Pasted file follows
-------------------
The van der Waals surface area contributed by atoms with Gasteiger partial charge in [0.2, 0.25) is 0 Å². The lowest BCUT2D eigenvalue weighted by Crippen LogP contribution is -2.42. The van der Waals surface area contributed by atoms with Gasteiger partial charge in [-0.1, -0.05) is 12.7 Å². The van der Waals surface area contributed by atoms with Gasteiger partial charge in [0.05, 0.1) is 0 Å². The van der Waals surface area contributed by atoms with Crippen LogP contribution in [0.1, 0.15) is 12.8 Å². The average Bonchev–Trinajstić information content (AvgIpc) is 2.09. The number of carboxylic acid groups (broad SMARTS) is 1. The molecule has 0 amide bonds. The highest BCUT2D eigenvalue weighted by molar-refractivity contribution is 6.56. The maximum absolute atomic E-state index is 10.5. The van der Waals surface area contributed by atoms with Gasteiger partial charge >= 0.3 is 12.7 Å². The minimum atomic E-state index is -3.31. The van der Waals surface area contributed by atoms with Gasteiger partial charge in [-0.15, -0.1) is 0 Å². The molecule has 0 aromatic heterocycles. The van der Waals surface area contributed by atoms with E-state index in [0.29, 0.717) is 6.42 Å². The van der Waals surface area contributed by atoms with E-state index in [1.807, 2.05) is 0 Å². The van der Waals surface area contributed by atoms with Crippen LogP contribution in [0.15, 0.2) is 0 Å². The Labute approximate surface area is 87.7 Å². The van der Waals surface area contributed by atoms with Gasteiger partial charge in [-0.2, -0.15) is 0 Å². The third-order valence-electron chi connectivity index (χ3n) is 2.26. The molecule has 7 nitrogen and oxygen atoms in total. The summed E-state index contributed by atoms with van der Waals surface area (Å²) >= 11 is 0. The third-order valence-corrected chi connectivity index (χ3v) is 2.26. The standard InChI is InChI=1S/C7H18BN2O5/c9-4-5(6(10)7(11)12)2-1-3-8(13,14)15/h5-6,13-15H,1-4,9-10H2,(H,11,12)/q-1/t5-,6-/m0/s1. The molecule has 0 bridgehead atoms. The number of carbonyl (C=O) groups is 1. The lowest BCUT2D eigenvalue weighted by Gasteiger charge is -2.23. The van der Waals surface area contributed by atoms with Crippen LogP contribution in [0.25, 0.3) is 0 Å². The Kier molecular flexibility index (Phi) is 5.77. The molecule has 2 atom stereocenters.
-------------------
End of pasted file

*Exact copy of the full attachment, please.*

The van der Waals surface area contributed by atoms with Gasteiger partial charge in [0.2, 0.25) is 0 Å². The lowest BCUT2D eigenvalue weighted by Crippen LogP contribution is -2.42. The van der Waals surface area contributed by atoms with Gasteiger partial charge in [-0.1, -0.05) is 12.7 Å². The van der Waals surface area contributed by atoms with Gasteiger partial charge in [0.05, 0.1) is 0 Å². The van der Waals surface area contributed by atoms with Crippen LogP contribution in [0.1, 0.15) is 12.8 Å². The average Bonchev–Trinajstić information content (AvgIpc) is 2.09. The number of carboxylic acid groups (broad SMARTS) is 1. The molecule has 0 amide bonds. The highest BCUT2D eigenvalue weighted by molar-refractivity contribution is 6.56. The maximum absolute atomic E-state index is 10.5. The van der Waals surface area contributed by atoms with Gasteiger partial charge >= 0.3 is 12.7 Å². The minimum atomic E-state index is -3.31. The van der Waals surface area contributed by atoms with Gasteiger partial charge in [-0.15, -0.1) is 0 Å². The molecule has 0 aromatic heterocycles. The van der Waals surface area contributed by atoms with E-state index in [0.29, 0.717) is 6.42 Å². The van der Waals surface area contributed by atoms with E-state index in [1.807, 2.05) is 0 Å². The van der Waals surface area contributed by atoms with Crippen LogP contribution in [0.15, 0.2) is 0 Å². The Labute approximate surface area is 87.7 Å². The van der Waals surface area contributed by atoms with Gasteiger partial charge in [-0.2, -0.15) is 0 Å². The third-order valence-electron chi connectivity index (χ3n) is 2.26. The molecule has 7 nitrogen and oxygen atoms in total. The summed E-state index contributed by atoms with van der Waals surface area (Å²) >= 11 is 0. The third-order valence-corrected chi connectivity index (χ3v) is 2.26. The standard InChI is InChI=1S/C7H18BN2O5/c9-4-5(6(10)7(11)12)2-1-3-8(13,14)15/h5-6,13-15H,1-4,9-10H2,(H,11,12)/q-1/t5-,6-/m0/s1. The molecule has 0 bridgehead atoms. The number of carbonyl (C=O) groups is 1. The lowest BCUT2D eigenvalue weighted by Gasteiger charge is -2.23. The van der Waals surface area contributed by atoms with Crippen LogP contribution in [0.25, 0.3) is 0 Å². The Kier molecular flexibility index (Phi) is 5.77. The molecule has 2 atom stereocenters.